A home for 40 exchange students
There have been 1-week stays, over nights, weekends, Orientations and the dog sledding trip
My family was on board with this, and really liked the idea. My son was 12 and my daughter 10 years old, so to have a big brother or sister was going to be really cool. Well it turns out there were no German kids that year, so we decided to choose a girl from Japan (Yuko). She was such a wonderful, shy, quiet, funny person. She always wanted to learn and teach us, so we all fell in love with her. Until it was time for her to go home, and that is when we felt the biggest pain in our heart, and thought this would never leave.
“That first time we said goodbye to our Japanese exchange daughter Yuko had to have been the hardest, oh who am I kidding, all my exchange kids are hard to let go, there are always tears when it is time for them to go home, they just get into your heart, and they become like one of your own kids.”
Well the new year came and I said well shall we try this again, and see if we can get a German student, and we were all in favor, well again no kids from Germany, so we found this most awesome person from the Netherlands, a girl named (Henriette), and again we had such a wonderful year with her, with many fond memories.
Now fast forward ten years, my own kids are out of the house on their own basically, I kept my ear to the movements of the exchange program all the time, always missing hosting, and the young people from around the world. As I am now separated from my wife, I did not expect to ever host again. But who comes along to my work, a gentleman named Mike Hendrycks, who is now in charge of YFU Canada, and he says would you like to host a boy this year? I say to him: “Well I’m a single dad now.” And he said: “So when do you want to look at student profiles?” I said: “Okay well let me ask my children, what they think.” All the way home I’m so excited I can hardly contain myself. I get home and call my son and he says: “Dad it is up to you, you know this is what you love to do!” and my daughter tells me the same thing.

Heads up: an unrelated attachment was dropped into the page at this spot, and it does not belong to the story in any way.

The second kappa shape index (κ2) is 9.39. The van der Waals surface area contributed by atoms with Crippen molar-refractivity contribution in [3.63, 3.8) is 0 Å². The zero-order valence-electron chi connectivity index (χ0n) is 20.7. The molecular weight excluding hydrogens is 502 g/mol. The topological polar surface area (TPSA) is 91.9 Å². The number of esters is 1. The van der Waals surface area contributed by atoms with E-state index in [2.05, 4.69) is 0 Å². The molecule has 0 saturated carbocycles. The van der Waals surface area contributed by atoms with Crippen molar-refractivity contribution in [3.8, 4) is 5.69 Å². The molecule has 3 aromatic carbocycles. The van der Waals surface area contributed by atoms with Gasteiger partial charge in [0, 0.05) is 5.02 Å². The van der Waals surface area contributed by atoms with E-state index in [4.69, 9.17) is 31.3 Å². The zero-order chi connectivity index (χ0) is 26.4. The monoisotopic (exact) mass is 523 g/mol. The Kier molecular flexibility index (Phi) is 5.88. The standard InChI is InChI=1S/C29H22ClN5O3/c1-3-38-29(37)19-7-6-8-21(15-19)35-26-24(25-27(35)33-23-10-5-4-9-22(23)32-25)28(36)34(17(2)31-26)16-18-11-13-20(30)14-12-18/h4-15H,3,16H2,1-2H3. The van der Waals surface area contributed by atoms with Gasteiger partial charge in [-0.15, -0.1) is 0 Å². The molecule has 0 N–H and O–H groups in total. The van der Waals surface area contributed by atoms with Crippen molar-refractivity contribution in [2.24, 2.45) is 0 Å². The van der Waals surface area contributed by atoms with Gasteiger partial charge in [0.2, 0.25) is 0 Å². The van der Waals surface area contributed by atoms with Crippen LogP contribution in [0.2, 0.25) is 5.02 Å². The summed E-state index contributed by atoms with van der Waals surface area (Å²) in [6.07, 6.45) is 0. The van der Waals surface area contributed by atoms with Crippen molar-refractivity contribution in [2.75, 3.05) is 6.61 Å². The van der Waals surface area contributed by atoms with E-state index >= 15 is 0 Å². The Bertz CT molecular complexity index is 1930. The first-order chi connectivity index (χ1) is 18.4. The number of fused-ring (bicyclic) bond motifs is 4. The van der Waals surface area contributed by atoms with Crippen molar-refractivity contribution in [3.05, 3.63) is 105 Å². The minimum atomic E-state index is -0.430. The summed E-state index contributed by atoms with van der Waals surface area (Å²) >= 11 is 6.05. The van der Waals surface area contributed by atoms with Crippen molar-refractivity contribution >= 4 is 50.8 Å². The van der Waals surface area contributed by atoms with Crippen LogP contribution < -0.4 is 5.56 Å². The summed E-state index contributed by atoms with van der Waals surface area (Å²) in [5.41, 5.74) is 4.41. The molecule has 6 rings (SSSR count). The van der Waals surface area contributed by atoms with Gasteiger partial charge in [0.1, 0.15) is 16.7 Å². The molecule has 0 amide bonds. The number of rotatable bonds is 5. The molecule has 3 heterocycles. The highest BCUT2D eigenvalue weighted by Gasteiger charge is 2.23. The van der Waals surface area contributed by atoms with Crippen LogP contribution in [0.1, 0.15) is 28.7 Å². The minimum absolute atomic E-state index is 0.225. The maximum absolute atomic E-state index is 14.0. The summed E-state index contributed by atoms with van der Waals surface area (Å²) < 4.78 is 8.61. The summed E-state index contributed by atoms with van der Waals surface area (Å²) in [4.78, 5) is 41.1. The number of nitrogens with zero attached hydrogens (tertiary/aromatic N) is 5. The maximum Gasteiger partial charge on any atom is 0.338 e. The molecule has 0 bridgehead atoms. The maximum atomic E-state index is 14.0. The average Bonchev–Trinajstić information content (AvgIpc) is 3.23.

Well I go into work the next day and Mike has some profiles of some boys for me, I look at the first first one, and say I will host Andres from Ecuador. I didn’t even know where this country was, so I wanted to learn about it. His photo was black and white and I was excited and scared all at the same time, thinking: “What am I getting myself into?” I just had a good feeling about him, and it turned out he had red hair, just like my son, and could have passed as his twin brother! The year was fantastic all the way round.
The next year Mike was handing me student profiles and said well how about it? I picked another boy from Ecuador, Christobal, and this year started out really good, as I then started hosting Leon from Germany at the same time. Things were going great until April of that year when tragedy struck, the worst that could ever happen. Christobal died of a Pulmonary Aneurism in my home. I cannot tell you how much pain Leon and I went through that year, in loosing someone so dear to our hearts, and explaining this to his family back home. We all made it through this and I have visited and stayed with his family in Ecuador. The loss was great, but his dad in Ecuador told me: “Chris got live his dream of coming to Canada, and he loved his host dad with all his heart, and could not imagine spending it with anyone else.” This was a tough year to finish, but I still had an awesome German son here, and we had to go on, as we knew Christobal would want it that way. Everyone said I can understand if you do not want to host again, but I said I have too, this is what I love to do.